For first day of life deaths, I looked at a report by published by Save the Children in 2013 that was funded by Johnson and Johnson, Gates Foundation, and Mattel. Having googled, this is the source cited by many news reports and likely what Del is quoting from. According to the report, the USA does have a high first day death rate with 11,300 newborn deaths a year. “This is 50% more first day deaths than all other industrialized countries combined.” Poverty and racial/ethnic makeup are linked to prematurity, low birth rate, and high first-day death rate. Prematurity is the single largest cause of first day death.  By far the most first day deaths occur in India, with several African countries, China, and Afghanistan also in the top ten worst countries. Somalia has the worst first day mortality statistic, at 18 deaths per 1000 live births. Being a larger country, India has more deaths but a lower statistic, at 11 deaths per 1000 live births. Iceland, Sweden, Singapore, Estonia, Cyprus, and Luxembourg have the best statistics, at less than 0.5 deaths per 1000 live births.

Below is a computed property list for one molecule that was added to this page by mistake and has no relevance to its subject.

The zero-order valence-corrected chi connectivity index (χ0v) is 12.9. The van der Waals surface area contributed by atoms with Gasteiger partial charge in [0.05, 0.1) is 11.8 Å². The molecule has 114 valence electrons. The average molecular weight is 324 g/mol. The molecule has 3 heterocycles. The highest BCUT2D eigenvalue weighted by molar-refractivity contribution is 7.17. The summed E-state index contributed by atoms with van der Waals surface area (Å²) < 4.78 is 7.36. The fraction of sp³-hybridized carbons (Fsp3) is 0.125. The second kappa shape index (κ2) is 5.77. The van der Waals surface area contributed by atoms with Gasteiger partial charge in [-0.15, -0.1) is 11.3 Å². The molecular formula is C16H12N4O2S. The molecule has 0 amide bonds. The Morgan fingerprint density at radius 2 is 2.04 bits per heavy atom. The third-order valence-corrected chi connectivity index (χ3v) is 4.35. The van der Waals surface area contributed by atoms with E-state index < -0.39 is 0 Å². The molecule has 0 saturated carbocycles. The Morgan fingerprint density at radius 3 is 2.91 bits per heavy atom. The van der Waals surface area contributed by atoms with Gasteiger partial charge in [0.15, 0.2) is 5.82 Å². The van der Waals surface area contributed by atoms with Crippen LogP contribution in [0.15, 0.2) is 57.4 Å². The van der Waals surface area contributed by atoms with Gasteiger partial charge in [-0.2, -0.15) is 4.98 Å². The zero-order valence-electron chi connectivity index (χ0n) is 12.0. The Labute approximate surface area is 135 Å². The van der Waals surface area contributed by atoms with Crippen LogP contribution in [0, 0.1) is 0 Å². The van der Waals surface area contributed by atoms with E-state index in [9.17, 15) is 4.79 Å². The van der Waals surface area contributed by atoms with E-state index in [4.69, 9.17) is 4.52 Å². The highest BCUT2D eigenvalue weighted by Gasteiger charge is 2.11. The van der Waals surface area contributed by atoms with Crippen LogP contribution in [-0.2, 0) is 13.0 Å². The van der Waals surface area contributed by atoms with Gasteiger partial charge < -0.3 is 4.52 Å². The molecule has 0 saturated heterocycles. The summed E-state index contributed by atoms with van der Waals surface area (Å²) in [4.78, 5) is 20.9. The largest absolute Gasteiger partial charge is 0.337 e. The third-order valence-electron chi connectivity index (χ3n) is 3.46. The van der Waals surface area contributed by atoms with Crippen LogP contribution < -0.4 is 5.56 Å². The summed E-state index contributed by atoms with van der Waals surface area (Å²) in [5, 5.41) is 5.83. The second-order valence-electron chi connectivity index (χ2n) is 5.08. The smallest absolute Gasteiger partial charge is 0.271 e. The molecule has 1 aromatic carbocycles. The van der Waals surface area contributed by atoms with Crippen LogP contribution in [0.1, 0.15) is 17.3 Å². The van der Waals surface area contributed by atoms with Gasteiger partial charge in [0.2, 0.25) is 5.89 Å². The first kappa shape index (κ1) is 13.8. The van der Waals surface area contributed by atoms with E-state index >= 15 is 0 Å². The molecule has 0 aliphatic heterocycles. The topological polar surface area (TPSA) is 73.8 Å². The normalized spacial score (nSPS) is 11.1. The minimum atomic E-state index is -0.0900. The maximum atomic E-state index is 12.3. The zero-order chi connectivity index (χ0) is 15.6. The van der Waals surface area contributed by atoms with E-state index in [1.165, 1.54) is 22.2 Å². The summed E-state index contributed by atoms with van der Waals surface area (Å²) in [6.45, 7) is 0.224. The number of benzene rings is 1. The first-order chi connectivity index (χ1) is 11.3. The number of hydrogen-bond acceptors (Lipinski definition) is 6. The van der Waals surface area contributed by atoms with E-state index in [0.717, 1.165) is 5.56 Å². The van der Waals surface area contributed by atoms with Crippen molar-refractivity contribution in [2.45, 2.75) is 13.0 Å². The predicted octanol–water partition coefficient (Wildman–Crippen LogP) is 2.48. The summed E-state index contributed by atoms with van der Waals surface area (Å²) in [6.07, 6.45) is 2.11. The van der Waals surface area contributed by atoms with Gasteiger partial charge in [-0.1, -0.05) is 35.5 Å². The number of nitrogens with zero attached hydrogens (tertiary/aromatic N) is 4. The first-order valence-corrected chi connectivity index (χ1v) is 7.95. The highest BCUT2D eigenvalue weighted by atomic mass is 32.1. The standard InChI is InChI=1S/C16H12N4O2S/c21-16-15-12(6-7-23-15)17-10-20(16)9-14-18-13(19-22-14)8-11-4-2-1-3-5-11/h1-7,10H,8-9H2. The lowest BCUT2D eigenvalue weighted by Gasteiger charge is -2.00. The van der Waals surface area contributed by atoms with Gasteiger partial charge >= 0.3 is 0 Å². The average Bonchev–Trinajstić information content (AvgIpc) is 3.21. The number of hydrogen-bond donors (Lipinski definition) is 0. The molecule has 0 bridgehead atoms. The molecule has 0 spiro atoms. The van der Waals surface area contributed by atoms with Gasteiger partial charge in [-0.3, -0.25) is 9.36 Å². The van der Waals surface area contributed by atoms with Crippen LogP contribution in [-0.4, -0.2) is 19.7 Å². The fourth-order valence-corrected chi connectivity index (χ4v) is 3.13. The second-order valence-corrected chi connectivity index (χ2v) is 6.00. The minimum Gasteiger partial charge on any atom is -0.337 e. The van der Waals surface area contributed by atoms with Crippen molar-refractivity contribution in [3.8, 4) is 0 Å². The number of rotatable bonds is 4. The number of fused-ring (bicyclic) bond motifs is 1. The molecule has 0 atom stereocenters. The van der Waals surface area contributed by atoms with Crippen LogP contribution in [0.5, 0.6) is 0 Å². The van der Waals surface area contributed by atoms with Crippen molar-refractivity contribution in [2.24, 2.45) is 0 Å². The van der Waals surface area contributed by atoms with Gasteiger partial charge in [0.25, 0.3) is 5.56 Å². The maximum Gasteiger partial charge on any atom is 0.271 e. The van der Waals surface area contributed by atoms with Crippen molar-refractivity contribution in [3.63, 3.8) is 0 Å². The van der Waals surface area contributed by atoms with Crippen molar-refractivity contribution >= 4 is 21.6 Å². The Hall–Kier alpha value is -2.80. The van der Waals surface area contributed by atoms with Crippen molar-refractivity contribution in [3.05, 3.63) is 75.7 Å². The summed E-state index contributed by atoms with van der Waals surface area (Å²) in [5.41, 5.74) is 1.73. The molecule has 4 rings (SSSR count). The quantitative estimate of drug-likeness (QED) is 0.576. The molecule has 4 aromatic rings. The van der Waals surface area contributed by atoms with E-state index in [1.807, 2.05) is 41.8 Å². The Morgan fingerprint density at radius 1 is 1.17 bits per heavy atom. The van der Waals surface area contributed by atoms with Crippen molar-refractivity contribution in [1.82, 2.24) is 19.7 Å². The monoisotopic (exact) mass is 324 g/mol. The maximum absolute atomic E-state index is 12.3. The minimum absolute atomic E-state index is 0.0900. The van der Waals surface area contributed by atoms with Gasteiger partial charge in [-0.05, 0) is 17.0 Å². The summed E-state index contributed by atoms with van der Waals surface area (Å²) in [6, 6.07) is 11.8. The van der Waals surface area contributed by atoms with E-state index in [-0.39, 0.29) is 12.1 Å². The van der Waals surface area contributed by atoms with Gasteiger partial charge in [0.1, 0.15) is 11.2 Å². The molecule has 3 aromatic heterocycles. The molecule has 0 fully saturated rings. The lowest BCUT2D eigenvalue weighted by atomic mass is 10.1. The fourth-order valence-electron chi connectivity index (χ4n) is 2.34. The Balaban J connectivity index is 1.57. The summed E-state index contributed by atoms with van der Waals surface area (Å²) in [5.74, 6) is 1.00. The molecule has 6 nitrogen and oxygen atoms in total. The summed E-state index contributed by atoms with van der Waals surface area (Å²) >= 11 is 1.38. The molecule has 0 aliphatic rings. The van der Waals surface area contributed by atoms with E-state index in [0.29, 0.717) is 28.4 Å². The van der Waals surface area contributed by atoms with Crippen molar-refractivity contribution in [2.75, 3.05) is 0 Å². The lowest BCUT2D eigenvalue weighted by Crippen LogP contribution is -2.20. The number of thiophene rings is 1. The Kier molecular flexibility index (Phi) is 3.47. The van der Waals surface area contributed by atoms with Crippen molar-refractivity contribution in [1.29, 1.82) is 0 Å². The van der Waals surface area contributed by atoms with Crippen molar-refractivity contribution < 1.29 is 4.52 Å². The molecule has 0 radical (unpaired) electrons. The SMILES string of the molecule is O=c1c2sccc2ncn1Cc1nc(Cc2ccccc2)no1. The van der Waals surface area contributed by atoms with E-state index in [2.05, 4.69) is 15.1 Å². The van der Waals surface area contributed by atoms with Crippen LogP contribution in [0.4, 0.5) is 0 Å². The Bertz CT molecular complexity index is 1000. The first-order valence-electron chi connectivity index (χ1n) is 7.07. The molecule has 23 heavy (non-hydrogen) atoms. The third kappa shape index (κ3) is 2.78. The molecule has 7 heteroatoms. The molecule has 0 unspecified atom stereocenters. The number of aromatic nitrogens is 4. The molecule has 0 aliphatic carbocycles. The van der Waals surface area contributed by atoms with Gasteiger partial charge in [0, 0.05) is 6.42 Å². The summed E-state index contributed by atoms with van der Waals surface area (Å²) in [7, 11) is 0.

And where is the USA?  Three first day deaths per 1000 live births. We share that ranking with 19 other countries.  Yes, we could do better but it is not THAT bad. I would be more than willing to pay higher taxes to offset poverty and racial issues, insuring that all Americans have access to good food, decent living conditions, and universal healthcare. That would improve our IMR and first day death statistics tremendously.

The single greatest reason cited for our first day death statistic is poverty and race, both of which are also risk factors for prematurity. This has absolutely nothing to do with vaccines. 

Del’s concern 2: education

This is inexplicable to me. Does he really think education will prevent toddlers from biting each other and sharing their teething toys? Will education alone lead to people telling their partners about their disease status instead of hiding it and inadvertently spreading it? Education will do nothing for women who test negative for Hep B but really are positive. False tests results is a real issue.